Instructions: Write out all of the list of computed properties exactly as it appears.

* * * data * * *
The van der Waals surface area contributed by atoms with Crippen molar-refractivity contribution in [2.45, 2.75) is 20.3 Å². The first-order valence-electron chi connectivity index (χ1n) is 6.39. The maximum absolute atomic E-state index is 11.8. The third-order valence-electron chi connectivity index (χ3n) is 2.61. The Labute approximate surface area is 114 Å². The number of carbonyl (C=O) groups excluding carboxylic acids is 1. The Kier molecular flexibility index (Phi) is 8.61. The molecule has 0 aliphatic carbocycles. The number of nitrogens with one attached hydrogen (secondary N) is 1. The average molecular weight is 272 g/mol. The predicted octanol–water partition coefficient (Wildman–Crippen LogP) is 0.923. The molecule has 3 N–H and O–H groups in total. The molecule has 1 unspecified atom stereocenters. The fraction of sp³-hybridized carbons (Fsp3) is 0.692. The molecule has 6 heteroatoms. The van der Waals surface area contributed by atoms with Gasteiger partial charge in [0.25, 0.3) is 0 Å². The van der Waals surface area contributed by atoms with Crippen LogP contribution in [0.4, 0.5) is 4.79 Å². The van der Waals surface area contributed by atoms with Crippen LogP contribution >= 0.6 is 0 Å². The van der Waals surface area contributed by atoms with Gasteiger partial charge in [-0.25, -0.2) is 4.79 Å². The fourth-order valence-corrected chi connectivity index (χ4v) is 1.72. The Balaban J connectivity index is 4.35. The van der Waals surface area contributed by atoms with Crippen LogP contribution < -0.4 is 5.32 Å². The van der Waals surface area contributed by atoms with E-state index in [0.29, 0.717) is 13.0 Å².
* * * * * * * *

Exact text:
The van der Waals surface area contributed by atoms with Crippen molar-refractivity contribution in [2.45, 2.75) is 20.3 Å². The first-order valence-electron chi connectivity index (χ1n) is 6.39. The maximum absolute atomic E-state index is 11.8. The third-order valence-electron chi connectivity index (χ3n) is 2.61. The Labute approximate surface area is 114 Å². The number of carbonyl (C=O) groups excluding carboxylic acids is 1. The Kier molecular flexibility index (Phi) is 8.61. The molecule has 0 aliphatic carbocycles. The number of nitrogens with one attached hydrogen (secondary N) is 1. The average molecular weight is 272 g/mol. The predicted octanol–water partition coefficient (Wildman–Crippen LogP) is 0.923. The molecule has 3 N–H and O–H groups in total. The molecule has 1 unspecified atom stereocenters. The fraction of sp³-hybridized carbons (Fsp3) is 0.692. The molecule has 6 heteroatoms. The van der Waals surface area contributed by atoms with Gasteiger partial charge in [0.25, 0.3) is 0 Å². The van der Waals surface area contributed by atoms with Crippen LogP contribution in [0.4, 0.5) is 4.79 Å². The van der Waals surface area contributed by atoms with Crippen LogP contribution >= 0.6 is 0 Å². The van der Waals surface area contributed by atoms with Gasteiger partial charge in [-0.25, -0.2) is 4.79 Å². The fourth-order valence-corrected chi connectivity index (χ4v) is 1.72. The Balaban J connectivity index is 4.35. The van der Waals surface area contributed by atoms with Crippen LogP contribution < -0.4 is 5.32 Å². The van der Waals surface area contributed by atoms with E-state index in [0.29, 0.717) is 13.0 Å².